Defining International Relations
State-centric: It is the study of the relations of states, understood in diplomatic, military and strategic terms. The relevant unit is the state, not the nation. Sovereignty is the key feature. Due to international developments, we may weaken the assumption that external policy of the state is based on security. But states remain dominant in IR. Globalization theorists focus on it rather than the states. We live in a ‘borderless world’ (Ohmae 1990). Development of IR Theory in the 20th Century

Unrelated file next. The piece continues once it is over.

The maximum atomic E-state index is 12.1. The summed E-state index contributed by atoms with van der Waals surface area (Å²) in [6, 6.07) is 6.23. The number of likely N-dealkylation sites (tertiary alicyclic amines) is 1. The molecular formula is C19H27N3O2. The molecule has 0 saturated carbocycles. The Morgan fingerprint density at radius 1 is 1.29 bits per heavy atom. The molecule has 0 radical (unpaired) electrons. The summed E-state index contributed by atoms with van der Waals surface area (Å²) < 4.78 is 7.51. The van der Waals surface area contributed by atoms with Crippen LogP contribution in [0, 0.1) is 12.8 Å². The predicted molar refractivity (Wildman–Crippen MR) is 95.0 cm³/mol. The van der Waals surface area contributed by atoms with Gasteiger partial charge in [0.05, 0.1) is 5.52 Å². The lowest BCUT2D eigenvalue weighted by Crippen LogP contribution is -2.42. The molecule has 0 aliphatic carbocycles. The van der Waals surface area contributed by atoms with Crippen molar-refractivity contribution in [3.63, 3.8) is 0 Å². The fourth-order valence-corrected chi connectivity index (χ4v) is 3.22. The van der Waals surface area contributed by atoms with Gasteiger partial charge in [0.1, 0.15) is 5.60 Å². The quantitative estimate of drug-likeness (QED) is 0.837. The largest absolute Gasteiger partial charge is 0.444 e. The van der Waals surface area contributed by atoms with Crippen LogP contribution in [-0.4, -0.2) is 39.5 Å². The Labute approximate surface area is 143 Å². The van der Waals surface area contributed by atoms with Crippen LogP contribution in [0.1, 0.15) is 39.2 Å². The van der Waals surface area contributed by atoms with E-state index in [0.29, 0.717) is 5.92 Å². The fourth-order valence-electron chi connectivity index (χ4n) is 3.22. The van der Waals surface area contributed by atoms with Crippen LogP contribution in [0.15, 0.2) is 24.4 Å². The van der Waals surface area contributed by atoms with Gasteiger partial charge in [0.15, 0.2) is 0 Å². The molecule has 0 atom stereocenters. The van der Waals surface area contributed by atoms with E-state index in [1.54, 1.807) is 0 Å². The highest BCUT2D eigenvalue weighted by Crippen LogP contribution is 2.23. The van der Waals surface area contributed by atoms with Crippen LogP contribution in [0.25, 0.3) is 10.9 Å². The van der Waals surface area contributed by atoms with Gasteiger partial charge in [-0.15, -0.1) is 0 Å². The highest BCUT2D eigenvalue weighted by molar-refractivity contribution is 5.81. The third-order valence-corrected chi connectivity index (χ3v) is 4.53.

Liberal Internationalism: After the end of WW1, British and American thinkers shaped the IR thinking. They adapted broadly liberal political principles to the management of the international system. Woodrow Wilson’s 14 points were under these. The theory was that in domestic politics, people didn’t want to go to war; war came because people are led into it by militarists and autocrats, or because their legitimate aspiration to nationhood were blocked by undemocratic, multinational, imperial systems. The solution is to promote democratic political systems, i.e. liberal-democratic, constitutional regimes, and the principle of national self-determination. The rationale is that if all regimes were national and liberal democratic, there would be no war. These theorists also criticise pre-1914 international institutional structures. Thus League of Nations was formed, as an opposition to the balance of power system. Collective security was pursued. They were liberal because of the rule of law and the assumption of the underlying harmony of interests. Criticism: Nazi regime and popular view towards war was a blow to the theory. LoN wanted to solve everything by war, but law had to be maintained by war. Liberals wildly exaggerated the capacity of collectivities of human to behave in ways that were truly moral (Niebuhr 1932). Carr criticised liberal internationalism to make realism. The influential book was ‘The Twenty Years Crisis’ (1939). His...
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